Appeal from the Order of the Workmen's Compensation Appeal Board in case of William J. Simpson v. Township of Marple, No. A-73692.
Michael A. Paul, with him Richard, Brian, DiSanti & Hamilton, for appellant.
Thomas R. Bond, with him LaBrum and Doak, for appellee.
Judges Crumlish, Jr., Wilkinson, Jr. and Mencer, sitting as a panel of three. Opinion by Judge Mencer.
In this workmen's compensation appeal, the sole issue is whether the Township of Marple (employer) is entitled to a credit against compensation payable to William J. Simpson (petitioner) for his medical and hospital expenses, which were paid by Blue Cross and Blue Shield (BC & BS), and for which no subrogation interest has been asserted. The Workmen's Compensation Appeal Board (Board) granted the credit, and petitioner appeals to this court.*fn1 We affirm.
Petitioner argues that, since the BC & BS payments were a benefit provided under the collective bargaining agreement, employer should not be allowed to
use those payments as a credit towards meeting its workmen's compensation obligations. We have recently determined, however, that whether or not such payments may be credited against an employer's workmen's compensation obligations "depends not upon whether the payments are categorized as a benefit of a collective bargaining agreement, but rather whether the payments were made as wages for work performed or in relief of the employee's incapacity to labor." Steinle v. Workmen's Compensation Appeal Board, 38 Pa. Commonwealth Ct. 241, 246, 393 A.2d 503, 506 (1978). The criterion, then, for allowing a credit is whether the claimant would be required to "deplete benefits . . . which could have been used for other purposes." Workmen's Compensation Appeal Board v. Olivetti Corp. of America, 26 Pa. Commonwealth Ct. 464, 470, 364 A.2d 735, 738 (1976). Here, petitioner was not required to deplete benefits that would have been otherwise due him or which could have been used for other purposes. Thus, employer is entitled to the credit. See Steinle, supra, and Olivetti, supra.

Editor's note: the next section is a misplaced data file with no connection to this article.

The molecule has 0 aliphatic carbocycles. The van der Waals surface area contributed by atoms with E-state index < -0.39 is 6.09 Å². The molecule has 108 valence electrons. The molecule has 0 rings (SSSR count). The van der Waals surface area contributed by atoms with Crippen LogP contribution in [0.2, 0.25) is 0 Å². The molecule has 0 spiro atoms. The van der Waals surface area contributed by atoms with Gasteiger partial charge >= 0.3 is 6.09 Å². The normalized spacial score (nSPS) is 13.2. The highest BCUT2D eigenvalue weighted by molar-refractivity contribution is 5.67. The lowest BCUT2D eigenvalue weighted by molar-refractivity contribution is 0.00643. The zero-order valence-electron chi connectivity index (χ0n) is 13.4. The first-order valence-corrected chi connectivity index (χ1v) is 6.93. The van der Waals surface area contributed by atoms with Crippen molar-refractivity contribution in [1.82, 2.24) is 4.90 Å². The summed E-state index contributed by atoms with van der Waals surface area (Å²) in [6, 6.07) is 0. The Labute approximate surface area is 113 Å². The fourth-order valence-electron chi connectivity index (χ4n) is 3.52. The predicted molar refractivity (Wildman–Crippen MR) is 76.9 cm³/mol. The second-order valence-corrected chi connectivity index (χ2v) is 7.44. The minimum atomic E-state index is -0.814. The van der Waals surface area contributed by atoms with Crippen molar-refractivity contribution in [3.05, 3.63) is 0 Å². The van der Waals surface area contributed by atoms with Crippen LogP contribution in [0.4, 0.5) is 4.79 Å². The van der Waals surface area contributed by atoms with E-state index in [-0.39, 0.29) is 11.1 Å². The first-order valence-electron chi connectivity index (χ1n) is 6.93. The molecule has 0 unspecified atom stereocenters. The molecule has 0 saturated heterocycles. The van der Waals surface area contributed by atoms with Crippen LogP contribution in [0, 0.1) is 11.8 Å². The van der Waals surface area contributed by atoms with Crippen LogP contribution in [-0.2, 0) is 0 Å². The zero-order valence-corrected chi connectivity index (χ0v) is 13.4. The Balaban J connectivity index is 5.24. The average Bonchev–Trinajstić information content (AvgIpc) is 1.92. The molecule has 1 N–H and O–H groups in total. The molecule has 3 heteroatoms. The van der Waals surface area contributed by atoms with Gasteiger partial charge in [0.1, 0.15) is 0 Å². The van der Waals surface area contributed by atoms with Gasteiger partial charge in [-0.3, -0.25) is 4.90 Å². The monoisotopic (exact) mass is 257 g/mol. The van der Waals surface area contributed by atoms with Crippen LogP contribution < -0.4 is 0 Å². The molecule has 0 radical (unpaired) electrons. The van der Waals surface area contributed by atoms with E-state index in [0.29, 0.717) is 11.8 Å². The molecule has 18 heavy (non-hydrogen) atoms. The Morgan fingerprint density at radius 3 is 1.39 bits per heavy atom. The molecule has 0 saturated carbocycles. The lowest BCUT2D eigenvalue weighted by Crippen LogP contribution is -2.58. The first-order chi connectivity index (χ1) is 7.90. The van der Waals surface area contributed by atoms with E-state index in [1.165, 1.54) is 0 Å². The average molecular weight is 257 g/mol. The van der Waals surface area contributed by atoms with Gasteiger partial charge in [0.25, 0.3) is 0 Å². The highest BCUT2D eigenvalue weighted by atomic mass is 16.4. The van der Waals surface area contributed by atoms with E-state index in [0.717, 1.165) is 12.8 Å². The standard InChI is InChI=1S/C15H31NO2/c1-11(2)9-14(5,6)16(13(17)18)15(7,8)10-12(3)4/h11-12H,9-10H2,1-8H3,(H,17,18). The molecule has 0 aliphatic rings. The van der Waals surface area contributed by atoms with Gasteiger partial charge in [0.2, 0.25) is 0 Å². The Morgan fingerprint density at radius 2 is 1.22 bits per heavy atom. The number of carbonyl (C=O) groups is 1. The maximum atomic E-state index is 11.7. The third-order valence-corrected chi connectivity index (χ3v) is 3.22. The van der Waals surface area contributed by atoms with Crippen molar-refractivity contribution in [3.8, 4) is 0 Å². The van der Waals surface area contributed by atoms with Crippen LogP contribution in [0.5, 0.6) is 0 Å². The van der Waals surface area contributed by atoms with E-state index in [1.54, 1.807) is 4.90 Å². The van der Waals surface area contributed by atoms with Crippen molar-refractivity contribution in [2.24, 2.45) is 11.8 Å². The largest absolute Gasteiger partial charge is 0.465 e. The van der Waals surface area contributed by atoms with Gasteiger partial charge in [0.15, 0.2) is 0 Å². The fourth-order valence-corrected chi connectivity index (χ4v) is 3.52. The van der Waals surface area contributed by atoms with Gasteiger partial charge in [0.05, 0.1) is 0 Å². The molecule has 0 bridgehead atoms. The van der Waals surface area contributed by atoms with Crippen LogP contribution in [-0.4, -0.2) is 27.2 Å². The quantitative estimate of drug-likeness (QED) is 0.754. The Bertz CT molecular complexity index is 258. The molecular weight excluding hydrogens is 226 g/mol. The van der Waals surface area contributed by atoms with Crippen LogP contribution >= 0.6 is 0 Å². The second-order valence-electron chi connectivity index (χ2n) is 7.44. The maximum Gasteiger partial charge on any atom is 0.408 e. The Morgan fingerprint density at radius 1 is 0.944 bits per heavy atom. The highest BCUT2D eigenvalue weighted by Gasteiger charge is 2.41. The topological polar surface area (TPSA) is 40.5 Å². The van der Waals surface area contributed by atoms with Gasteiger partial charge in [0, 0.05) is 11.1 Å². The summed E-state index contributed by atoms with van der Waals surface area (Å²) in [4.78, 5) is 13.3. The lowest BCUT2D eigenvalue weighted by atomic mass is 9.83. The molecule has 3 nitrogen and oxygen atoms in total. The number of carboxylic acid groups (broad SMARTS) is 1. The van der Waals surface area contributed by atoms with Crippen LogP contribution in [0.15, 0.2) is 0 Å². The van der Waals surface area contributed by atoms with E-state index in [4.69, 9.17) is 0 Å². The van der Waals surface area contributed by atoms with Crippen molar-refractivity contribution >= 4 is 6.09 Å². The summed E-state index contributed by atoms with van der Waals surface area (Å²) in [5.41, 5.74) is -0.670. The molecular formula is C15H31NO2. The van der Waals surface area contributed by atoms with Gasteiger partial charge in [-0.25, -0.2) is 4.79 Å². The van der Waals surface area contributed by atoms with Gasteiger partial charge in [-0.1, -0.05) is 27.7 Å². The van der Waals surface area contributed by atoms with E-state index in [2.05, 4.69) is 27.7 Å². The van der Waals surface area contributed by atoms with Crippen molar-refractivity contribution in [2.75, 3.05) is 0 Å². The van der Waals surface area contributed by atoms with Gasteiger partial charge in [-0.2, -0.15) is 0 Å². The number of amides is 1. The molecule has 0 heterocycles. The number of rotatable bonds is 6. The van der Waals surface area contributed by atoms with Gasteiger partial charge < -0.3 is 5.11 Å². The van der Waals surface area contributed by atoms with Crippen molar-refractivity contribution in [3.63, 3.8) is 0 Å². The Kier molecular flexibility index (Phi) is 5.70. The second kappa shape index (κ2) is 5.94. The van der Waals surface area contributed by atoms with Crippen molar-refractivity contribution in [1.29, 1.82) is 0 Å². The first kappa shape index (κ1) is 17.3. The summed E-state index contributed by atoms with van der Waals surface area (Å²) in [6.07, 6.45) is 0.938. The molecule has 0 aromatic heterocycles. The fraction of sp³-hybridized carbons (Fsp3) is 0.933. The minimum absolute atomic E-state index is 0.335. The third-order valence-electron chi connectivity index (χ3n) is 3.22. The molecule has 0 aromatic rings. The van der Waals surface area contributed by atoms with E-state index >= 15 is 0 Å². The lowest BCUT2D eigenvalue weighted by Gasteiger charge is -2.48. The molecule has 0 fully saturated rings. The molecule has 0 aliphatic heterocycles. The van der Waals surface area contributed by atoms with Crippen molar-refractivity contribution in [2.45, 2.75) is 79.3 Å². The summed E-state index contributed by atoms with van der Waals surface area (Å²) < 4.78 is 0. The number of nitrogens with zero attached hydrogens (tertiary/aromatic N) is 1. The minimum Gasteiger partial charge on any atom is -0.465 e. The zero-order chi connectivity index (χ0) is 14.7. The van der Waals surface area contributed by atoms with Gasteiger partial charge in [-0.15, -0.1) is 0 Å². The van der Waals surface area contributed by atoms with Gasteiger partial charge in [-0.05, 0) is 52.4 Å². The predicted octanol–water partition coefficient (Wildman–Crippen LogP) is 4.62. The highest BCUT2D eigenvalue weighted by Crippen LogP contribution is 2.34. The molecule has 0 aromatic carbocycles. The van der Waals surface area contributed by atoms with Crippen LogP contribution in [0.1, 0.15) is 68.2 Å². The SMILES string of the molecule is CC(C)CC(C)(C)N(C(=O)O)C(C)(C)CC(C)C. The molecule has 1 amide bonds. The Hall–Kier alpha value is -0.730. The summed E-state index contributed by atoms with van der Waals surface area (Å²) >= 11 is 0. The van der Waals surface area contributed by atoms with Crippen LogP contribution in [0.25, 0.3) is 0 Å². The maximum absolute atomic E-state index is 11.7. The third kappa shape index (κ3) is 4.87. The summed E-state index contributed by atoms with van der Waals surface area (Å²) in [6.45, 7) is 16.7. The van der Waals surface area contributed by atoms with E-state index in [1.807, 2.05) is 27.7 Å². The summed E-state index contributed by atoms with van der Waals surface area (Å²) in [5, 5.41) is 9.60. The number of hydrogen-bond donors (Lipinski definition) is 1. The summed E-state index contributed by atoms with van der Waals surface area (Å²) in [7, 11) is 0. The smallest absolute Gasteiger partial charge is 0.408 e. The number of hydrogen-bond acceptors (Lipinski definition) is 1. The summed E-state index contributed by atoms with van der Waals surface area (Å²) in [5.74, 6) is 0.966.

Petitioner argues, however, that public policy permits simultaneous recovery by him from both employer and a private health insurance plan for the injuries sustained. See General Tire & Rubber Co. v. Workmen's Compensation Appeal Board, 16 Pa. Commonwealth Ct. 473, 332 A.2d 867 (1975). General Tire, however, can be easily distinguished by the fact that here petitioner failed to provide any evidence that his bills were paid by a private insurance plan for which he paid premiums. Furthermore, the Board found as a fact that BC & BS coverage was provided by the employer, a finding which was supported by the record. A further distinguishing factor is that, in General Tire, the group health benefits received by claimant were for viral bronchitis and intercostal neuritis which
did not result from an injury in the course ...